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CWiA Course Showcase: DJ Kill It

 

VIBES: YOU GOTTA FEEL IT TO KILL IT.

Whether it’s three people or 30,000, the crowd feedback you get while playing a set can be the sweetest reward or the most bitter reality for a DJ. Smiles, swaying and hands-in-the-air are all indicators of the level of enjoyment in the room, more commonly referred to (both ironically and otherwise) as “the vibe”.

Top notch DJs have a sixth sense for it, capable of tuning into that elusive, indescribable, yet ever present phenomenon. Sadly, not everyone is a top notch DJ, so for the rest of us, this 0-5 vibe scale might help develop our senses:

0. Brutal — Where is everybody? Were they even here to begin with? Take a good hard look at yourself (or your playlists at the very least).

1. Sub-par — Anybody who isn’t leaving is trying hard to connect (or really really high). You’ve got a lot of work to do.

2. Average — Everybody’s waiting for something to happen. At least they’re still here.

3. Nice — Bodies are in the room and moving when you play the right tracks. You’re doing something right.

4. Solid — People keep smiling at you thankfully, some arms are in the air. You’re nearly there.

5. Killing It — The dancefloor is packed, everybody is one ecstatic waveform of humans. You’re killing it.

As you can see, crowd reaction is the only real tool we have for measuring energy and mixing appropriately. So how does one mix right to max the vibes?

It’s a balancing act between your ego and the crowd’s reaction. It’s challenging the crowd’s taste, yet pandering to them as well. It’s a battle between “I know better” and “I better do what they say”.

Dorian Paic talks about this in an interview with Resident Advisor, suggesting that “You need to find a balance between stuff that’s really exciting you and sure-shots.” He underlines the fact that it’s “not sure-shots in terms of hits, but tracks that you’re confident playing and find exciting.” The people need to be excited with your musical offerings and as Paic says, “If you’re not able to excite yourself during your set, you won’t excite the people”.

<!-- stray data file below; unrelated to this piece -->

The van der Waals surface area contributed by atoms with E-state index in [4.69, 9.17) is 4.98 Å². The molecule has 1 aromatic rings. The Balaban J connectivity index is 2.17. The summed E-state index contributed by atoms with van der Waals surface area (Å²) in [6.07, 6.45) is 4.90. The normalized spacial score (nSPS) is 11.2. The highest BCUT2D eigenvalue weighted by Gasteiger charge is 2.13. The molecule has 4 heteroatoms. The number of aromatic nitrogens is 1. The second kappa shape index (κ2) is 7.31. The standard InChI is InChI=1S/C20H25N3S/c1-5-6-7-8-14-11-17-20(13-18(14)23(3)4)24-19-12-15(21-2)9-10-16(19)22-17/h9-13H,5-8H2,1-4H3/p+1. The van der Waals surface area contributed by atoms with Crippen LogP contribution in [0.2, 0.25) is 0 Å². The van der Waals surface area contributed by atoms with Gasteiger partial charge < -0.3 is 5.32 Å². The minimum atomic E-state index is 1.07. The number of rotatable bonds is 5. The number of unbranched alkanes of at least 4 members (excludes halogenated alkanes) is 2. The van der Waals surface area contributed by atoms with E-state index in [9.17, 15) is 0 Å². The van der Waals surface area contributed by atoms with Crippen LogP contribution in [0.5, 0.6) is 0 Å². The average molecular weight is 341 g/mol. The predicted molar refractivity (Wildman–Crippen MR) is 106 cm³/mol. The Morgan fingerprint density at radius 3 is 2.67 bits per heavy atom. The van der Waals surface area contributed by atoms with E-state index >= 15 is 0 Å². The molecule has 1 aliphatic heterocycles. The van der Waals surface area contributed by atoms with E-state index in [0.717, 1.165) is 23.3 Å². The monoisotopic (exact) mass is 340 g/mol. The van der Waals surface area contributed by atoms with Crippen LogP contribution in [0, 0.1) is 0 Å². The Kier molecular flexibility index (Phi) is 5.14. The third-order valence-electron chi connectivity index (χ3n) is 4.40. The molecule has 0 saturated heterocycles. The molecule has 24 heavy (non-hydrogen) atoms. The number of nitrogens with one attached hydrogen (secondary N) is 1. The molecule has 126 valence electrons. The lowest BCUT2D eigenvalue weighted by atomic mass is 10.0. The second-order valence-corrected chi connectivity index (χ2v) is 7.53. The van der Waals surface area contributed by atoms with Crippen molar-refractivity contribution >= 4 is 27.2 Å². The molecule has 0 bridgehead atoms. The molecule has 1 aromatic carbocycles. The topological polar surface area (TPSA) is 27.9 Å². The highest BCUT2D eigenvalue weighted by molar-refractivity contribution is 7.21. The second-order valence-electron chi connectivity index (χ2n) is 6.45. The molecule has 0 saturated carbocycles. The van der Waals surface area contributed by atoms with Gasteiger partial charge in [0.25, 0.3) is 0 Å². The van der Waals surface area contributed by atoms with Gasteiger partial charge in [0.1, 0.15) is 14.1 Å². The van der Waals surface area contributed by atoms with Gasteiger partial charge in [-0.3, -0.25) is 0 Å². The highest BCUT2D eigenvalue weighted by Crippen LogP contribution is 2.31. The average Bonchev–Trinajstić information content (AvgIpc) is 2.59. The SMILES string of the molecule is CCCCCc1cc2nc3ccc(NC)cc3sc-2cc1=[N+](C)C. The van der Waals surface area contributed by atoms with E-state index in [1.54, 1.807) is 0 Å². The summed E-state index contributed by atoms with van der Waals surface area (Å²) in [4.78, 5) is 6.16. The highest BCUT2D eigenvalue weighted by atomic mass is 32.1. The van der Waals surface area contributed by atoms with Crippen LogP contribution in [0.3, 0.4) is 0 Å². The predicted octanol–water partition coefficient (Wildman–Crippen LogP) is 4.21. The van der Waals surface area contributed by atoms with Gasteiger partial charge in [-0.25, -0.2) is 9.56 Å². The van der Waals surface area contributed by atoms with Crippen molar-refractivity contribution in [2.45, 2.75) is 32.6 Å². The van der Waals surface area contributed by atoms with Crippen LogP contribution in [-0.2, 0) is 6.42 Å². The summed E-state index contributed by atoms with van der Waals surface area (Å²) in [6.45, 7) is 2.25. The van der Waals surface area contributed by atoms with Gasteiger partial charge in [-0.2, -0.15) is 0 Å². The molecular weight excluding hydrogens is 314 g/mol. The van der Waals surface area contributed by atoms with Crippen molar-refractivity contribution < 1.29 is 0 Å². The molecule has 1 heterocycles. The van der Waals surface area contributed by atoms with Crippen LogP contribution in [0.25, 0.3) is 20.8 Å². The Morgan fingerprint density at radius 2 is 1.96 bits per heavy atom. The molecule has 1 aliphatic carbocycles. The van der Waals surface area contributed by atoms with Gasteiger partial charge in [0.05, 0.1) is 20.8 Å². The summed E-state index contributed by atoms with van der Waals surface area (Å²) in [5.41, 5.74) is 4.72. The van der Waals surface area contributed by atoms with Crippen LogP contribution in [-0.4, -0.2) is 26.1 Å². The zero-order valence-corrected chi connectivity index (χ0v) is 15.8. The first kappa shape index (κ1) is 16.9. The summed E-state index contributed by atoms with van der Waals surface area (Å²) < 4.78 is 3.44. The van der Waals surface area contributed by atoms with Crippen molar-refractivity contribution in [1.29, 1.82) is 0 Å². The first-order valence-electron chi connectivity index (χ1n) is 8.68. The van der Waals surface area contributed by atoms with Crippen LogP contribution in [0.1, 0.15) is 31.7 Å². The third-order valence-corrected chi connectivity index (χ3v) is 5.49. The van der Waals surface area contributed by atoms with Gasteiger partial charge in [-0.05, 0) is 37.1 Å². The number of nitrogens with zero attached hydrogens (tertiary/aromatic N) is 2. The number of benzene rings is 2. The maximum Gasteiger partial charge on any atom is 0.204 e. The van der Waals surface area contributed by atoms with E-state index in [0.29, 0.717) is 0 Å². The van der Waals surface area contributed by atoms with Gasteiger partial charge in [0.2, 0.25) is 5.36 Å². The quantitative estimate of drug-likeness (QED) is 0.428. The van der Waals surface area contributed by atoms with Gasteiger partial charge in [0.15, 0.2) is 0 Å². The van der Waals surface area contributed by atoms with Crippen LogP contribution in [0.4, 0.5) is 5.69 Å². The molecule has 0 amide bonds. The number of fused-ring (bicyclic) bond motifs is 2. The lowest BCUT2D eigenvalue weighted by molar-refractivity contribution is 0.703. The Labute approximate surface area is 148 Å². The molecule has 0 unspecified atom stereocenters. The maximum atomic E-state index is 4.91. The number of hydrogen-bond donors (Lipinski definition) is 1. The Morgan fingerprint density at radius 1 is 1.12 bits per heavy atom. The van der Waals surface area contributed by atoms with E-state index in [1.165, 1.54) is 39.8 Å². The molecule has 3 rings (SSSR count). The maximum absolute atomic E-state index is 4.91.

However, beware of the ego trap. Fixate on your own enjoyment too much and you end up playing tracks only you can groove to. Next thing you know, your personal agenda has you disconnected from the people that matter.

Tiga has a Facebook post that puts this into words, describing how “you vacillate between confidence and cluelessness. Your records sound slow. You can’t maintain a connection. The center cannot hold.” No longer are you listening to their body movements. You’re hovering in the vibe scale danger zone between ‘brutal’ (0) and ‘average’ (2).

At this stage, your only real hope is revert to your ‘sure-shots’. This will (hopefully) give you the breathing space to regroup, recenter and refocus on the task at hand – ascending the punters in front of you to a higher state.

As you clamber back up the scale, pay attention to the crowd. Be engaging. Try to start a dialogue.

If all is going well you should now be on your way to a ‘nice’ (3) or even ‘solid’ (4) spot on the scale. This is when the process of mixing feels harmonious. You feed the energy in the room, which informs your next selection. You are choosing tracks on pure instinct. Next minute, you’ll look up and the whole place will be a vibrating mass with everyone tapping into the energy that you are orchestrating.

Congratulations on achieving a perfect five.

You might not always get there but at the end of the day (or night), no matter where your performance has ended up on the scale, you’ll takeaway something that enables you to evolve as an artist. Maybe you’ll figure to use less effects (something I’m still learning), or more subtle equalisations, or how to time your drops better. Tuning into the moment is different every time. It’s a never ending challenge, that’s why it’s rewarding in the first place.

 

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